What do you mean by toughness anyway? Well, we’re going to let you, valued reader, decide. Though from our perspective, it’s not just the tendency to drop the gloves and pound someone. We’re thinking about that, of course, but also thinking about the ability to effectively play through injury, delivering devastating, but clean hits and going to the hard places on the ice and paying the commensurate price. And, of course, things like agitating the opposition and sticking up for fallen teammates. Bottom line, we’re looking for the kind of player that is respected by his teammates and physically feared by the opposition.
Let’s keep this party going:
Stan Smyl - Back in the days when nicknames actually meant something (we’re sorry but “Kes” and “Bur” and “Hank” and “Lou” score zero on the creativity scale), “Steamer” was aptly named. Smyl was the heart and soul of a gritty, but typically crappy team. A borderline midget by NHL standards, “Steamer” left no check unfinished. Ever. We are quite certain he was the last player to lead his team in goals, assists, points AND penalty minutes in the same season. When it came to scrapping, Smyl was cagey enough to get in close and stay there. There’s a reason his number hangs from the rafters and it’s got nothing to do with skill. So says Mike Vernon’s glove hand. The little clip shows Steamer coming in to defend a fallen teammate instigating a scrap with a tough defenseman 5 inches taller and 20 pounds heavier. Smyl had little trouble with his round one opponent, the much larger Jack McIlhargey.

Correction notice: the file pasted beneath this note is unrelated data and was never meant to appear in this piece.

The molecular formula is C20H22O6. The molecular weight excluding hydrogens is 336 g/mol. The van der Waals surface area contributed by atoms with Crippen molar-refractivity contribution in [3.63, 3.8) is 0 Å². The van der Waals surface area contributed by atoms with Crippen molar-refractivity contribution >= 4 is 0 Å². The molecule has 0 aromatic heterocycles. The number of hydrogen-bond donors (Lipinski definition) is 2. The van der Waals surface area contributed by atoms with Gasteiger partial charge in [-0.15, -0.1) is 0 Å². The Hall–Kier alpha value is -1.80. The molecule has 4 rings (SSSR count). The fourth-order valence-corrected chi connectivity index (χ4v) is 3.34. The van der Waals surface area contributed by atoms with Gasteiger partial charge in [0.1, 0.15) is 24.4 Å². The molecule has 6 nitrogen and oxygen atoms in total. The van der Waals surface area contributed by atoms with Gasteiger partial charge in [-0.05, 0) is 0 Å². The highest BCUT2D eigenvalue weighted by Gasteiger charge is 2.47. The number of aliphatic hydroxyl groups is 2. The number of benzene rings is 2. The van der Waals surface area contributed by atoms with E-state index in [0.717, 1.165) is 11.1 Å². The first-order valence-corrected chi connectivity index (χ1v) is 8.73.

Curt Fraser - This gritty winger (and Smyl linemate) was a middle weight by size, but a heavy weight in punching power. Many times he’d drop a guy with one quick punch. One of the key players in the improbable ‘82 run. Able to score, hit and fight; he’s the type of player the Canucks miss most right now. This clip is one that is forever ingrained in our minds. And it’s exactly as we remember it. One punch and out. Fraser took out heavyweight champion Donald Brashear in round one, apparently still a little woozy from that Marty McSorley stick to the head.
View and vote here:
Today’s Honourable Mention:
Brad May - While never a particular favourite of ours, May has carved out a long career for himself by being a willing pugilist and, at least early in his career, a decent scorer. His recent career path has regressed into following Todd Bertuzzi whereever he goes, seemingly the George to his Lennie.
Comeback for Round Two, Match Three tomorrow.